Thai Workers in Israeli Border Communities Traumatized After Gaza Violence

Chanpen Sae-jo, 32, was taken to the hospital in serious condition after Thursday's rocket attack. Her employer: 'Anyone who tells you he isn’t afraid is lying'

Josh Breiner
Josh Breiner
Thai workers at Talmei Eliyahu, August 10, 2018.
Thai workers at Talmei Eliyahu, August 10, 2018.Credit: Josh Breiner
Josh Breiner
Josh Breiner

Evidence of the rocket attack was still visible in the Thai workers’ housing compound on the outskirts of the Talmei Eliyahu cooperative farming community on Friday. The old tractor which went up in flames stood at the entrance to the compound, under a shelter punctured by shrapnel. Next to it was a pile of sooty pipes.

Despite the announcement of a cease-fire, the workers didn’t go out to work in the fields on Friday.

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“They’re still traumatized, and the truth is, I understand them; I’m scared myself,” said Amit Abutbul, their employer. “One of their friends was wounded right next to them. Anyone who tells you he isn’t afraid is lying.”

The wounded worker, Chanpen Sae-jo, 32, was taken to Soroka Medical Center in Be’er Sheva in serious condition Thursday morning after being hit by shrapnel. At 5:20 A.M. Thursday, the Code Red rocket alert sounded in the compound. While the other workers managed to run to the shelter, Sae-jo, who had just returned to her room at the edge of the compound after showering, did not. She was hit about seven meters from the shelter.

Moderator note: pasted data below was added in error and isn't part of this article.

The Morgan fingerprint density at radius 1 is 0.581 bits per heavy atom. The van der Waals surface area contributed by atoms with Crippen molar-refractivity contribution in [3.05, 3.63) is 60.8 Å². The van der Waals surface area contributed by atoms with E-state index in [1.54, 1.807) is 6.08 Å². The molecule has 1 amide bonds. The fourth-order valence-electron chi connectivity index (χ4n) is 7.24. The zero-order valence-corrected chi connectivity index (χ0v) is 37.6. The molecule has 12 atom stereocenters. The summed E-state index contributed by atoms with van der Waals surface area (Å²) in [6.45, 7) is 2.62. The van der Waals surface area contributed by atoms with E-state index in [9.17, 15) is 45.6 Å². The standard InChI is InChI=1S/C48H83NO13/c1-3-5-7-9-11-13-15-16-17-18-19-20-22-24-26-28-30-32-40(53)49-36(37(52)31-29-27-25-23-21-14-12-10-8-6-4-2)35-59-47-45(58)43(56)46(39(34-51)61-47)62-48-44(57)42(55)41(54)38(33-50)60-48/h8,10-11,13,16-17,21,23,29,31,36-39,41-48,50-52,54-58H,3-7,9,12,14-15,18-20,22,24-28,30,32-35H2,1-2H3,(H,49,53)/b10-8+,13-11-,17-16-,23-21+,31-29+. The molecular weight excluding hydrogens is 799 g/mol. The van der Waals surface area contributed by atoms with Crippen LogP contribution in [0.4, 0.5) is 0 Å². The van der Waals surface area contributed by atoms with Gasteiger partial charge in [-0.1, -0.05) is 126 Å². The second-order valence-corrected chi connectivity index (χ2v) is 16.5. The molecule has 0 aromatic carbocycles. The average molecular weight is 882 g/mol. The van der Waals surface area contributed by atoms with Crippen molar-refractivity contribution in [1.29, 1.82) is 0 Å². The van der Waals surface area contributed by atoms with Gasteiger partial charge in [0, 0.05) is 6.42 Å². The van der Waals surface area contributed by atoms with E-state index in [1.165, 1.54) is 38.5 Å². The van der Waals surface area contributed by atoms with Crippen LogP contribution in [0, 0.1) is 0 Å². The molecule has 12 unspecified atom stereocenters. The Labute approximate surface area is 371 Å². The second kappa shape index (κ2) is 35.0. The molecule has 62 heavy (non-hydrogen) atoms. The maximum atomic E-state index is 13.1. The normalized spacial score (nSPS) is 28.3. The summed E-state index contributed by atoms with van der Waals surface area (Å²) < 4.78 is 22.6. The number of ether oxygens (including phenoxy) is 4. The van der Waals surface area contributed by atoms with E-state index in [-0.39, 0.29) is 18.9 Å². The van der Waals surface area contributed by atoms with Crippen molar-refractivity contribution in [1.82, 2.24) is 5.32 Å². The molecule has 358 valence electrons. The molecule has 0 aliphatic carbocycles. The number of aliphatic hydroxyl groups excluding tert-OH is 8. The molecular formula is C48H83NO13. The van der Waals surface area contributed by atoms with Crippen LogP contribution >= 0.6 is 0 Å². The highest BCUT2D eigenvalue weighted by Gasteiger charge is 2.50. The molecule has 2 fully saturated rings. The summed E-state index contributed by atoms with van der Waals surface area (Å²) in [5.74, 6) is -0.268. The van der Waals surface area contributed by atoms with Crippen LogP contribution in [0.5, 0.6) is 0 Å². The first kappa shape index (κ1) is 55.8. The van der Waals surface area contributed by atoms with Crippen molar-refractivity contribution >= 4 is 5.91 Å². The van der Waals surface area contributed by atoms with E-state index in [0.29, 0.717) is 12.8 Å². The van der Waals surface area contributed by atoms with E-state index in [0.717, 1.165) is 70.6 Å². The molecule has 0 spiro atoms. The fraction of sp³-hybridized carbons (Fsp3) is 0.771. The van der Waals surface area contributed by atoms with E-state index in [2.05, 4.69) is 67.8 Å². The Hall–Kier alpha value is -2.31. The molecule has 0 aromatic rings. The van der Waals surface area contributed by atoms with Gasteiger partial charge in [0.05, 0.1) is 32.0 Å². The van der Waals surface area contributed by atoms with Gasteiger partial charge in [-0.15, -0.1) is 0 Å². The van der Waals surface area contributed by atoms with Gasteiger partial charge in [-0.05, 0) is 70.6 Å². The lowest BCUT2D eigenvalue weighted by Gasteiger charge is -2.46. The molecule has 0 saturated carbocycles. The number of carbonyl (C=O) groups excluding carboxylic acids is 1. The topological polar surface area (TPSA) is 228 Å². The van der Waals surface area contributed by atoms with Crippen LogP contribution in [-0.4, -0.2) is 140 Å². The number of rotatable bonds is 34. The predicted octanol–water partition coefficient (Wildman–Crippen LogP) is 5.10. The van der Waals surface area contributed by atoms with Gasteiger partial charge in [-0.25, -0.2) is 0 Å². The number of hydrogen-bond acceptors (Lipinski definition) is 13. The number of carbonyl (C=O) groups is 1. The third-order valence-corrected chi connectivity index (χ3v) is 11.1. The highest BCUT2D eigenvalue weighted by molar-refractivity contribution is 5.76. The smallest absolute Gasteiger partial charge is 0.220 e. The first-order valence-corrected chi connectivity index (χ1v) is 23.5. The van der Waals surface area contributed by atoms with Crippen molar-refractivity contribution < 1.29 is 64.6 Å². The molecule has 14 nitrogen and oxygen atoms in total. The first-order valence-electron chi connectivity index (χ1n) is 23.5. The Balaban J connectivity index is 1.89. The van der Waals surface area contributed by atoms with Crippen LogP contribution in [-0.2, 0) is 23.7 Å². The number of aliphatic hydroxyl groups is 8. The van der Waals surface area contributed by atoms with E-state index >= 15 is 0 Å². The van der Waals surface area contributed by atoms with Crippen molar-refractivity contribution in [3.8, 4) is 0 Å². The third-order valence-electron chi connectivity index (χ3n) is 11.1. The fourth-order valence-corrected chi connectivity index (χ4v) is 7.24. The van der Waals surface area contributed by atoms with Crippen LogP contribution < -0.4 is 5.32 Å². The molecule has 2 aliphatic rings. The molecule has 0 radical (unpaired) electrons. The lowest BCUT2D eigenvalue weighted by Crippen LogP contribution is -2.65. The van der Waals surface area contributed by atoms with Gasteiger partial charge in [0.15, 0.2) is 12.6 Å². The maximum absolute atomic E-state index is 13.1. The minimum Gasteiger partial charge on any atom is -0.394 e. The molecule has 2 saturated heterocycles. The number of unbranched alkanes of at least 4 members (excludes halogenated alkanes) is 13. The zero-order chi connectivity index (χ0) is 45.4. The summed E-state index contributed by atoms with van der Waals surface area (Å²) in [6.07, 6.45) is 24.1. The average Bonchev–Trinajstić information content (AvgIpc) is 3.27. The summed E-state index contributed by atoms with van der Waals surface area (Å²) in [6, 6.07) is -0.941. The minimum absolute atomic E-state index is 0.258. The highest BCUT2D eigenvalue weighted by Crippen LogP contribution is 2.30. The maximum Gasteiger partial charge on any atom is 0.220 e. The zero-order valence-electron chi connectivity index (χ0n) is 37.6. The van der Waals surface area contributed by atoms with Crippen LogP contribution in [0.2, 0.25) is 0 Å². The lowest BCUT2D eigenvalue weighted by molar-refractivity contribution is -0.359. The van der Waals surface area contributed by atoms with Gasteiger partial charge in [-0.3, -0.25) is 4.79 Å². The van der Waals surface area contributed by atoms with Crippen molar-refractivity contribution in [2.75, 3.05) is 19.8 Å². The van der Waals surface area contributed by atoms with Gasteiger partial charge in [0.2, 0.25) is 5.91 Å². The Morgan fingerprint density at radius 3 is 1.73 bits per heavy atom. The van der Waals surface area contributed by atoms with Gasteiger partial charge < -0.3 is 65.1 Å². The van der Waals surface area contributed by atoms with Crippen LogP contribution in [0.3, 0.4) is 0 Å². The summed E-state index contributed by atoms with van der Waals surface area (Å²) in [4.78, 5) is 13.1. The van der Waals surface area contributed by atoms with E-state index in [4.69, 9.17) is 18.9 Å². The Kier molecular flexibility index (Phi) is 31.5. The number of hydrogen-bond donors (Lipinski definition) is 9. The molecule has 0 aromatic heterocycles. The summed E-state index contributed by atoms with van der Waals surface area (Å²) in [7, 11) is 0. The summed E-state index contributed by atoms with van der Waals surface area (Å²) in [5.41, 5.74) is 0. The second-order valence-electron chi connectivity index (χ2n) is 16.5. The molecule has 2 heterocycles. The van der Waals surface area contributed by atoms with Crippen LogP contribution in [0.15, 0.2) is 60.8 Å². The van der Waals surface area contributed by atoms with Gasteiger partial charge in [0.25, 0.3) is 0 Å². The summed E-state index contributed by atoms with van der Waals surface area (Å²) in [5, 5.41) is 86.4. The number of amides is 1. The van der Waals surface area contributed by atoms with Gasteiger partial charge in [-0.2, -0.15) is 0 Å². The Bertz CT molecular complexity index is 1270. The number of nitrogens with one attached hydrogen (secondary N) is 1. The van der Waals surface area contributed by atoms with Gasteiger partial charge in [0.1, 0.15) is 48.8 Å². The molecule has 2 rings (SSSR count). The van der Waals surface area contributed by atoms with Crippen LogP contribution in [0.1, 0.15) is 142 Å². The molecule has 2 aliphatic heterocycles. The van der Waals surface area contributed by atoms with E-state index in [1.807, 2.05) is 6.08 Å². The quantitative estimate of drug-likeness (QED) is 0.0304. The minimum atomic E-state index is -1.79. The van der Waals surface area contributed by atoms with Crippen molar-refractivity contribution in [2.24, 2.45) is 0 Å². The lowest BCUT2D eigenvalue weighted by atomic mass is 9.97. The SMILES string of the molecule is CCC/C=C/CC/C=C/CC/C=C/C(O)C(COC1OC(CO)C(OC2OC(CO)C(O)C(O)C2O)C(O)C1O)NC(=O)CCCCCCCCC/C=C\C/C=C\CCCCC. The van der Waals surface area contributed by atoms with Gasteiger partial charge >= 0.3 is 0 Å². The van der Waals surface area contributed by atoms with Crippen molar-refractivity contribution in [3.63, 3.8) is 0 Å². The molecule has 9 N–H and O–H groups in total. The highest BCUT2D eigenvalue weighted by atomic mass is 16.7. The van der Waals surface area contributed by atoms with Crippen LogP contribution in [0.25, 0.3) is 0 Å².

The rocket that fell on the Thai workers' compound, August 9, 2018.Credit: Eliyahu Hershkovitz

By Thursday afternoon, however, the hospital was already reporting that her condition had improved and Friday morning the Thai consul in Israel reported further improvement. Her condition as of Friday was stable.

Sae-jo’s friends said she arrived in Israel a little over two years ago. Her husband and two children stayed behind, in their village in northern Thailand.

“She is a good worker who loves to spend time with her friends, go shopping and eat well,” Abutbul said. “The bottom line is she came here to earn a living.”

A worker in Talmei Eliyahu, August 10, 2018.Credit: Josh Breiner

During her first hours in the hospital, her closest friend stayed by her bedside. “She’s important to him,” Abutbul explained, sitting outside his office with his friend David Shlomo.

Because of the rocket fire, he has given his workers time off. He’s already used to the financial losses caused by the security tensions.

“The damage totals hundreds of thousands of shekels,” he said. “Everything is shut down, and there’s huge indirect damage. It’s a cycle that never ends," he said. “I understand the workers,” he added. “It’s frightening, they’re worried. They saw their friend bleeding beside them. They see us running to the shelters along with them.”

Communicating with the workers is difficult, almost impossible. “Nice madam,” one of the workers said in English of Sae-jo. Attempts to get them to comment on the situation elicited the Hebrew word “balagan,” or “mess,” and the English phrase “no happy.” One of the shrapnel pieces hit their shared refrigerator, which stopped working.